#GISDay was a great success this year, at least for me. A chance to renew contacts I made last year, meet new ones and hang out with friends all day. Four of us piled into the truck and headed to Bloomington this morning from IUPUI Campus and descended upon the Wells Library at IU. Compared to last year, there was more energy, more talk, and a lot more going on. The big news is the LiDAR data that is in the final stages of post-processing and will be completed this year. This will be LiDAR coverage of the entire state of Indiana, giving everyone in the geospatial community a never-before-seen resolution and accuracy data set. Projects such as subsidence tracking from old mining sites, public health issues, and forestry applications, both urban and rural, are just a few of the projects overheard or talked about today.

Thanks to my traveling companions for making the trip to and from a lot more interesting, and to all those who took their time to talk with us and share the GIS experience.

Now if I can just scrape together the cash for a trip to the ESRI UC this summer I will be all set . . .

Finally had a chance to make some changes to the site, so here is what’s new.

  • I have started a seperate page for the Putnam County @ Your Feet maps and moved the bedrock layer over to that page. I hope to have a surficial layer map up soon.
  • I am also creating a page for some heat maps and other items I am working on using the 911 call data from Putnam County, Indiana.
  • For my Advanced Remote Sensing class this semester, I am working on identifying Bobcat (Felis rufus) habitat in Southern Indiana. I will post the results of that here at the end of the semester and ask for feedback.

Besides maps, I am also taking a course on Applied Spatial Statistics (go Bayes’ Theorem!) and also data visualization class. Hopefully I can start adding some analysis to the maps and projects soon. As always you can follow my blog (I don’t post much so I won’t be cluttering up your life), also on Twitter (@JeffreyAshby) and on Facebook (jeffrey.ashby1).

The First Post

Posted: October 22, 2012 in Uncategorized
Tags: , , , ,

So to start of this blog dedicated to GIS and Geography, I thought I would toss out a few quotes I stumbled across while sauntering around the Internet.

“Everything has to do with geography.” – Judy Martz

“Geography is important, because it opens our eyes; a landscape is no longer a static feature, but a complex battleground of physical and human interactions. Local is no longer local, but a collision point for the interaction of many ‘locals’ drawn from a global stage. With technology increasingly drawing the world closer together, it is important that the role of Geography in helping the public in understanding this complex and unpredictable world is championed!” – Tony Cassidy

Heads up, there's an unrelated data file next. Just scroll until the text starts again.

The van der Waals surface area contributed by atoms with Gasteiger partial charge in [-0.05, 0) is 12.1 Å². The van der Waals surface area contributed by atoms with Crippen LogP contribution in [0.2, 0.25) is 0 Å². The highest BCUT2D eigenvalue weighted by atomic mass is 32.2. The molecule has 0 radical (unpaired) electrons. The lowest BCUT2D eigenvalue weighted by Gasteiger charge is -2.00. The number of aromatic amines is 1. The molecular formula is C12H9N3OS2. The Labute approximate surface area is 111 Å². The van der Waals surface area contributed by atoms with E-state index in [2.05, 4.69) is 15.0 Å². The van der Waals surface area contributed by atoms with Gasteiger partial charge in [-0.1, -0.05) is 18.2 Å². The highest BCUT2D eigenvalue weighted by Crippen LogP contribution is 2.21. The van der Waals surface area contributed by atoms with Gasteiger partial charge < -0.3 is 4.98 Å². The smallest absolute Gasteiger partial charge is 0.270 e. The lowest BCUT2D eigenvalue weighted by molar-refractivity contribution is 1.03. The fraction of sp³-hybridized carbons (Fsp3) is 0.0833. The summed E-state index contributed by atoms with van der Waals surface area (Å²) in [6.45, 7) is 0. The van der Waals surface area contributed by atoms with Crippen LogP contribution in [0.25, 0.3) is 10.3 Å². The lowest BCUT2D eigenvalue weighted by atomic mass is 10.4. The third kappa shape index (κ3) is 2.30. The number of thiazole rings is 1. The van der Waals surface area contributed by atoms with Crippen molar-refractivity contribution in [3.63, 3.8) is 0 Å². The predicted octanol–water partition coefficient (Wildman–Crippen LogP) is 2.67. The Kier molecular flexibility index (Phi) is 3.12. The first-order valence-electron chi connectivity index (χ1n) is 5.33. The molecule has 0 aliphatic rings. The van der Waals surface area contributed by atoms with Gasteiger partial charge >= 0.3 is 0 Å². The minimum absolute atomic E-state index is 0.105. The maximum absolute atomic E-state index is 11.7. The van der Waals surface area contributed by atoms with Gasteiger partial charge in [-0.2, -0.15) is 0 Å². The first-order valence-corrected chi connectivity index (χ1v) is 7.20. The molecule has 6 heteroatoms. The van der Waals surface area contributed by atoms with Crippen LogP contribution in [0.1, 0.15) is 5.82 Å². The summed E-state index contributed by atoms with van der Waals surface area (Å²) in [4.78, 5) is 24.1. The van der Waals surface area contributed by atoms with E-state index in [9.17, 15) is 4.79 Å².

“Anybody who believes that the way to a man’s heart is through his stomach flunked geography.” – Robert Byrne

“If geography is prose, maps are iconography.” – Lennart Meri

Ok, that’s enough for now. I plan on posting about projects I work on, modified versions of assignments for classes, stuff I do for fun, and any other geographic and GIS items that come across my desktop. Some of it will be informational, so whimsical, and some tutorial. If you want to know more, check out the About Got GIS? And Jeffrey Ashby page for more.

I am currently looking for a job in the GIS field, so would appreciate your help in finding one. Preferably in the Indianapolis, Indiana area, or Central Indiana, or the United Kingdom, or Sweden, any of those areas are good.

I am a member of the Association of American Geographers and Golden Key International Honour Society. While most of what I do and show will be using programs like ArcGIS and ERDAS Imagine or Exelis ENVI, I may also delve into some of the open source programs like QGIS and Multispec.

Geography is fascinating to me, the where of it all, but with the tools available today we can use a combination of GIS and Remote Sensing to understand our world far better than at any other time. From knowing how well the crops are doing in the fields (and what is being grown there) with space based imaging systems, to knowing who will be affected if a dam should break. It is an exciting time and I can only see it getting better.

Did I say check out the About page? Get over there and look at some of the cool things I have done, then drop me a note at